Studying magnetic fields, dynamics, and fundamental physics near a black hole with current and future mm-VLBI instruments

The Event Horizon Telescope (EHT) has imaged the black hole shadows of the supermassive black hole at the center of the galaxy M87 (M87*) and at the center of the Milky Way (Sgr A*). Polarimetric imaging of M87* with the EHT enabled significantly stronger inferences on the black hole and accretion parameters than total intensity data alone. Geometric modeling was a central tool for studying the structure of M87* and Sgr A* in total intensity. In the first part of the talk, I will show the results of fitting a new polarimetric “m-ring” geometric model to EHT observations of M87*. Our geometric modeling results are generally consistent with imaging methods, but they also enable studies of the black hole when imaging methods struggle, such as nights with sparse coverage or weak signals.

In the second part of the talk, I will focus on plans and science goals for future instruments. The Next-Generation EHT (ngEHT) will be a transformative enhancement of the EHT, with array expansions and improvements allowing for, e.g., high dynamic range imaging of AGN jets, and for real-time movie reconstructions of variable sources like Sgr A*. With the ngEHT Analysis Challenges, we explore the science capabilities of the ngEHT, and develop new analysis algorithms capable of analyzing the large and complex ngEHT datasets. Finally, I will give a brief overview of several proposals to image black holes using space-based telescopes, which achieve order-of-magnitude angular resolution improvements compared to what is attainable from the ground and allow for high-precision tests of general relativity.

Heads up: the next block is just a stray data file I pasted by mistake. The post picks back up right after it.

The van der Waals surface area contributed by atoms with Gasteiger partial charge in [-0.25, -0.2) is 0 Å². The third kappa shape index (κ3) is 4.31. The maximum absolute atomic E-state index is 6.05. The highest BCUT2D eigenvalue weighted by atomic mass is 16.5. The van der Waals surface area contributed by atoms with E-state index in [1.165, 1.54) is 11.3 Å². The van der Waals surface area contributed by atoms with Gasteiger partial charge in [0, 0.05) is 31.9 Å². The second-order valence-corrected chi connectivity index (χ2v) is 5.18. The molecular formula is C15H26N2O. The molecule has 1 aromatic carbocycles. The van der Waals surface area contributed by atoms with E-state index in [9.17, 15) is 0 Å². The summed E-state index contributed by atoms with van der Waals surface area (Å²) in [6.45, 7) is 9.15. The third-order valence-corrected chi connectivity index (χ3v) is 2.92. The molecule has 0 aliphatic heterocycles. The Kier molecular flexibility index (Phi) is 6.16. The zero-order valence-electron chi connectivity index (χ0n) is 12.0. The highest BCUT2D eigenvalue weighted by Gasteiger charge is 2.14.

09/11/2023 - 12:00
Dr. Freek Roelofs
Center for Astrophysics, Harvard & Smithsonian, USA.